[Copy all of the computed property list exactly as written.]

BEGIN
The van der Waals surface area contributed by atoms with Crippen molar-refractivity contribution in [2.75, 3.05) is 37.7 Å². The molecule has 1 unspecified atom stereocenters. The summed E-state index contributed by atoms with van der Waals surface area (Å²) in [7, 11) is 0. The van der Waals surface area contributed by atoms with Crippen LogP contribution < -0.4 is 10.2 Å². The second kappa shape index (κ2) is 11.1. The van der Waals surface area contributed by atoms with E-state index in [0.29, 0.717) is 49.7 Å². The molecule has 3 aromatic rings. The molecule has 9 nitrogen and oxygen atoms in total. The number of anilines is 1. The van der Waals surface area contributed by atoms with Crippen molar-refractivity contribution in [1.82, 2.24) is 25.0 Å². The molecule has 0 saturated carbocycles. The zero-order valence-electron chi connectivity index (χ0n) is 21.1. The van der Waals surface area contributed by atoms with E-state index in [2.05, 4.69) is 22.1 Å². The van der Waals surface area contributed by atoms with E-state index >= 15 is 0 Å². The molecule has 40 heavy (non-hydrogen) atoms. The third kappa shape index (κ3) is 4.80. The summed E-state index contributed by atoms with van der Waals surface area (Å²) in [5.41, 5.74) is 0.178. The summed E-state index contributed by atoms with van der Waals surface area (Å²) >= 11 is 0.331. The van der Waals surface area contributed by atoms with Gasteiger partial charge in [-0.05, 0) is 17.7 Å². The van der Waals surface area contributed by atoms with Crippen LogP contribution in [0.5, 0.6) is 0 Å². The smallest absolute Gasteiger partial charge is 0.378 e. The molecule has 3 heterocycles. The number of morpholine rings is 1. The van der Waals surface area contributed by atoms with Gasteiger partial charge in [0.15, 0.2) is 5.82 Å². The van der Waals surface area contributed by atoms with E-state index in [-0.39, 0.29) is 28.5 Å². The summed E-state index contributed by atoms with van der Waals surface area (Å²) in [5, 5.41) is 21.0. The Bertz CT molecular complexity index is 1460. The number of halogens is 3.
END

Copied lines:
The van der Waals surface area contributed by atoms with Crippen molar-refractivity contribution in [2.75, 3.05) is 37.7 Å². The molecule has 1 unspecified atom stereocenters. The summed E-state index contributed by atoms with van der Waals surface area (Å²) in [7, 11) is 0. The van der Waals surface area contributed by atoms with Crippen LogP contribution < -0.4 is 10.2 Å². The second kappa shape index (κ2) is 11.1. The van der Waals surface area contributed by atoms with E-state index in [0.29, 0.717) is 49.7 Å². The molecule has 3 aromatic rings. The molecule has 9 nitrogen and oxygen atoms in total. The number of anilines is 1. The van der Waals surface area contributed by atoms with Crippen molar-refractivity contribution in [1.82, 2.24) is 25.0 Å². The molecule has 0 saturated carbocycles. The zero-order valence-electron chi connectivity index (χ0n) is 21.1. The van der Waals surface area contributed by atoms with E-state index in [2.05, 4.69) is 22.1 Å². The van der Waals surface area contributed by atoms with E-state index >= 15 is 0 Å². The molecule has 40 heavy (non-hydrogen) atoms. The third kappa shape index (κ3) is 4.80. The summed E-state index contributed by atoms with van der Waals surface area (Å²) in [5.41, 5.74) is 0.178. The summed E-state index contributed by atoms with van der Waals surface area (Å²) >= 11 is 0.331. The van der Waals surface area contributed by atoms with Gasteiger partial charge in [-0.05, 0) is 17.7 Å². The van der Waals surface area contributed by atoms with Crippen LogP contribution in [0.5, 0.6) is 0 Å². The smallest absolute Gasteiger partial charge is 0.378 e. The molecule has 3 heterocycles. The number of morpholine rings is 1. The van der Waals surface area contributed by atoms with Gasteiger partial charge in [0.15, 0.2) is 5.82 Å². The van der Waals surface area contributed by atoms with E-state index in [-0.39, 0.29) is 28.5 Å². The summed E-state index contributed by atoms with van der Waals surface area (Å²) in [5, 5.41) is 21.0. The Bertz CT molecular complexity index is 1460. The number of halogens is 3.